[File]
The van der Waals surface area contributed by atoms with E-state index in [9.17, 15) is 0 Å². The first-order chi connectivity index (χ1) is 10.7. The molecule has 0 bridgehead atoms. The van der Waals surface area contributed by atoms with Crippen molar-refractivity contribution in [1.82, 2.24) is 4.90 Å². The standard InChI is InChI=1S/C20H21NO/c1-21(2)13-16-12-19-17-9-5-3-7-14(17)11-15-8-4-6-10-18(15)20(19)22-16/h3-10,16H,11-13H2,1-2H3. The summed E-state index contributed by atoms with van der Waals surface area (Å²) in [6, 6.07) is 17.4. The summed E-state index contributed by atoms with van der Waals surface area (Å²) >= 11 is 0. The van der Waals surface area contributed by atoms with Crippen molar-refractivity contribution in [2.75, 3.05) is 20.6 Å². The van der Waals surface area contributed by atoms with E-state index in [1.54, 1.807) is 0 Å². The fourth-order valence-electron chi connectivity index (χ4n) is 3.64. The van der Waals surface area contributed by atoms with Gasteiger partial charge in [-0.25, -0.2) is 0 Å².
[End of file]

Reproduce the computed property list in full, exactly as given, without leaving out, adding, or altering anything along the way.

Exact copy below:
The van der Waals surface area contributed by atoms with E-state index in [9.17, 15) is 0 Å². The first-order chi connectivity index (χ1) is 10.7. The molecule has 0 bridgehead atoms. The van der Waals surface area contributed by atoms with Crippen molar-refractivity contribution in [1.82, 2.24) is 4.90 Å². The standard InChI is InChI=1S/C20H21NO/c1-21(2)13-16-12-19-17-9-5-3-7-14(17)11-15-8-4-6-10-18(15)20(19)22-16/h3-10,16H,11-13H2,1-2H3. The summed E-state index contributed by atoms with van der Waals surface area (Å²) in [6, 6.07) is 17.4. The summed E-state index contributed by atoms with van der Waals surface area (Å²) >= 11 is 0. The van der Waals surface area contributed by atoms with Crippen molar-refractivity contribution in [2.75, 3.05) is 20.6 Å². The van der Waals surface area contributed by atoms with E-state index in [1.54, 1.807) is 0 Å². The fourth-order valence-electron chi connectivity index (χ4n) is 3.64. The van der Waals surface area contributed by atoms with Gasteiger partial charge in [-0.25, -0.2) is 0 Å².